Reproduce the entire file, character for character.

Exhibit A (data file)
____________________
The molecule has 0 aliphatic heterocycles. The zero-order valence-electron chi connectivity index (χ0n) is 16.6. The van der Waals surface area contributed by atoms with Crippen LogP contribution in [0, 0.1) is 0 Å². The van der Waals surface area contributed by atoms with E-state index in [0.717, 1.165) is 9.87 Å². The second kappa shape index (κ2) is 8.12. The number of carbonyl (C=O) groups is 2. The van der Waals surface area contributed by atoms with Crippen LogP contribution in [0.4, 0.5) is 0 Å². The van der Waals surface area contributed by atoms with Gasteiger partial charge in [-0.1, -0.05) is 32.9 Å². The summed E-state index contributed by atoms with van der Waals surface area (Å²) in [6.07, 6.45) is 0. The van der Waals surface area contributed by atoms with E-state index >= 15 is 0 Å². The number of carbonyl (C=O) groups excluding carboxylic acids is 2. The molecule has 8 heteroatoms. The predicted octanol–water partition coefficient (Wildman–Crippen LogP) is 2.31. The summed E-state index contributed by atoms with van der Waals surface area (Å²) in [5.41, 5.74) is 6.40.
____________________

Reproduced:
The molecule has 0 aliphatic heterocycles. The zero-order valence-electron chi connectivity index (χ0n) is 16.6. The van der Waals surface area contributed by atoms with Crippen LogP contribution in [0, 0.1) is 0 Å². The van der Waals surface area contributed by atoms with E-state index in [0.717, 1.165) is 9.87 Å². The second kappa shape index (κ2) is 8.12. The number of carbonyl (C=O) groups is 2. The van der Waals surface area contributed by atoms with Crippen LogP contribution in [0.4, 0.5) is 0 Å². The van der Waals surface area contributed by atoms with Gasteiger partial charge in [-0.1, -0.05) is 32.9 Å². The summed E-state index contributed by atoms with van der Waals surface area (Å²) in [6.07, 6.45) is 0. The van der Waals surface area contributed by atoms with E-state index >= 15 is 0 Å². The number of carbonyl (C=O) groups excluding carboxylic acids is 2. The molecule has 8 heteroatoms. The predicted octanol–water partition coefficient (Wildman–Crippen LogP) is 2.31. The summed E-state index contributed by atoms with van der Waals surface area (Å²) in [5.41, 5.74) is 6.40.